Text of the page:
FAIRFIELD — The Planning Commission this week turned the fourth Solano County advisory panel to approve language changes in the zoning ordinance – amendments that Planning Manager Allan Calder stated merely carry the county in line with the state codes.
The changes will now go to the Board of Supervisors for remaining approval, with a one-meeting cease to let members of the agriculture group get extra comfy with the amendments that have an effect on land makes use of in agricultural zones.
Except for the Agriculture Advisory Committee, the Solano County Farm Bureau doesn’t suppose the ag group has been supplied an satisfactory alternative to deal with these changes.
“It is our understanding that you have been working hard on this for months now and where we don’t want to take away from your work, we feel it crucial to have adequate time and feedback from the agricultural community,” a letter signed by Farm Bureau President Sean Favero states.
Favero stated in a telephone interview the changes could also be precisely because the county workers contends, however the bureau needs to have a transparent understanding.
“The members are concerned that language can be interpreted in different ways; we just don’t know,” Favero stated.
The assembly with county workers has been set for Thursday. The Farm Bureau requested the Planning Commission vote be postponed till after that assembly.
“It is important to have this time and feedback for several reasons. One is that it creates transparency. Another is it gives time for buy-in. Perhaps most important of the many reasons out there, is it gives an opportunity for ownership. Something like the formation of a committee to work on this with staff allows people who will be affected by it in the community to have skin in the game,” the bureau letter states. “This is what generally has happened in the past. It helps all those affected feel better knowing it has been hashed out to the max even if everyone isn’t on board with all the language or changes presented.”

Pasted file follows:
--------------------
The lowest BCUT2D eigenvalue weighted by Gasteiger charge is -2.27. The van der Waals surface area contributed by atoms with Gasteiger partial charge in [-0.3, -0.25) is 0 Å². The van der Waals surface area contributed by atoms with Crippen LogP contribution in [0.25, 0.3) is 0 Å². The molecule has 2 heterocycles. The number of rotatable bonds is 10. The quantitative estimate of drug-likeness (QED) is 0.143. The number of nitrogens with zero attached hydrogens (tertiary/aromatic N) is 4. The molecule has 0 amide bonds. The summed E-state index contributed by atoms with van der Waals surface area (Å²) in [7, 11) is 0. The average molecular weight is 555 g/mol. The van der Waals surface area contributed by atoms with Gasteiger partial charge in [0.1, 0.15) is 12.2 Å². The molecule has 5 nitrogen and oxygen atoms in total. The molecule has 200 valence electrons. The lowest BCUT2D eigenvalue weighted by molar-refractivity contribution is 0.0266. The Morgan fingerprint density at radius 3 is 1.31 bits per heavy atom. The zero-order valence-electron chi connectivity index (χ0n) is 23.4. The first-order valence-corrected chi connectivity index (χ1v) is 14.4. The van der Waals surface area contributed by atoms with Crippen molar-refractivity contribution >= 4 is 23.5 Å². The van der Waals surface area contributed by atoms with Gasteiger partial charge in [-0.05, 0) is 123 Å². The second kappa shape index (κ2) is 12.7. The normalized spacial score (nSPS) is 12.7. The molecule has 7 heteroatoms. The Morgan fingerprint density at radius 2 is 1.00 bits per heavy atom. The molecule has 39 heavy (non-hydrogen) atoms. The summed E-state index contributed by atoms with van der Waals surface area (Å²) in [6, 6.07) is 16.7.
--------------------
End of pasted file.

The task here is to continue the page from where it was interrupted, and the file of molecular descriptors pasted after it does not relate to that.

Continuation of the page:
Commissioner Kelly Rhoads-Poston, who represents the third District, requested whether or not the fee vote ought to be delayed till after the assembly, however planning workers indicated there was some urgency and the matter nonetheless has to go to the supervisors so there will probably be extra alternatives to talk out.
“We understand the concerns of the farming community . . . But at the end of the day, it’s state law,” Terry Schmidtbauer, the director of the Department of Resource Management, advised the fee. “I just don’t see it changing the outcome.”
The vote was 5-0 on Thursday night time. Members of the Board of Supervisors are anticipated to think about the changes someday in February.
Some of the changes are about the altering traits of farming practices, and permitting these makes use of – similar to greenhouse manufacturing – in conventional agricultural zones.
One change additionally redefines particular occasion facilities in ag zones as noncommercial solely.
Restaurants, cafes, bakeries and retail shops are proposed makes use of for the agritourism areas of the county. Labor housing additionally can be allowed.
Other county panels to assessment the language are the Land and Transportation Committee and the Airport Land Use Commission.